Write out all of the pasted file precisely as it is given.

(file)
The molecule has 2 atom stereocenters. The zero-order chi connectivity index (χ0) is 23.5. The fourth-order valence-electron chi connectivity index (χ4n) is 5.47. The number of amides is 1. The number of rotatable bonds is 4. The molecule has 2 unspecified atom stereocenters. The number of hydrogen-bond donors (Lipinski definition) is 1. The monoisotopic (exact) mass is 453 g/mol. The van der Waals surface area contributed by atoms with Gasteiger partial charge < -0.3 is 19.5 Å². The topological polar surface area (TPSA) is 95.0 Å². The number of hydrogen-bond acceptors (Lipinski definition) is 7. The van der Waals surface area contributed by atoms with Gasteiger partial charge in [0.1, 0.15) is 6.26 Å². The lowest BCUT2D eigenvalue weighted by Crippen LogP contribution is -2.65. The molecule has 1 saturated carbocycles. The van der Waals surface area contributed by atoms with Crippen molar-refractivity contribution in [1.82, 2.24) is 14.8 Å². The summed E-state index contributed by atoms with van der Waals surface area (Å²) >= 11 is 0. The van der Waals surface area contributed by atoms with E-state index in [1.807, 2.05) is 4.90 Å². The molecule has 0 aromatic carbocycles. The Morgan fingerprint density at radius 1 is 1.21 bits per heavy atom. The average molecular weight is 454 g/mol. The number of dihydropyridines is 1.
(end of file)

The molecule has 2 atom stereocenters. The zero-order chi connectivity index (χ0) is 23.5. The fourth-order valence-electron chi connectivity index (χ4n) is 5.47. The number of amides is 1. The number of rotatable bonds is 4. The molecule has 2 unspecified atom stereocenters. The number of hydrogen-bond donors (Lipinski definition) is 1. The monoisotopic (exact) mass is 453 g/mol. The van der Waals surface area contributed by atoms with Gasteiger partial charge < -0.3 is 19.5 Å². The topological polar surface area (TPSA) is 95.0 Å². The number of hydrogen-bond acceptors (Lipinski definition) is 7. The van der Waals surface area contributed by atoms with Gasteiger partial charge in [0.1, 0.15) is 6.26 Å². The lowest BCUT2D eigenvalue weighted by Crippen LogP contribution is -2.65. The molecule has 1 saturated carbocycles. The van der Waals surface area contributed by atoms with Crippen molar-refractivity contribution in [1.82, 2.24) is 14.8 Å². The summed E-state index contributed by atoms with van der Waals surface area (Å²) >= 11 is 0. The van der Waals surface area contributed by atoms with E-state index in [1.807, 2.05) is 4.90 Å². The molecule has 0 aromatic carbocycles. The Morgan fingerprint density at radius 1 is 1.21 bits per heavy atom. The average molecular weight is 454 g/mol. The number of dihydropyridines is 1.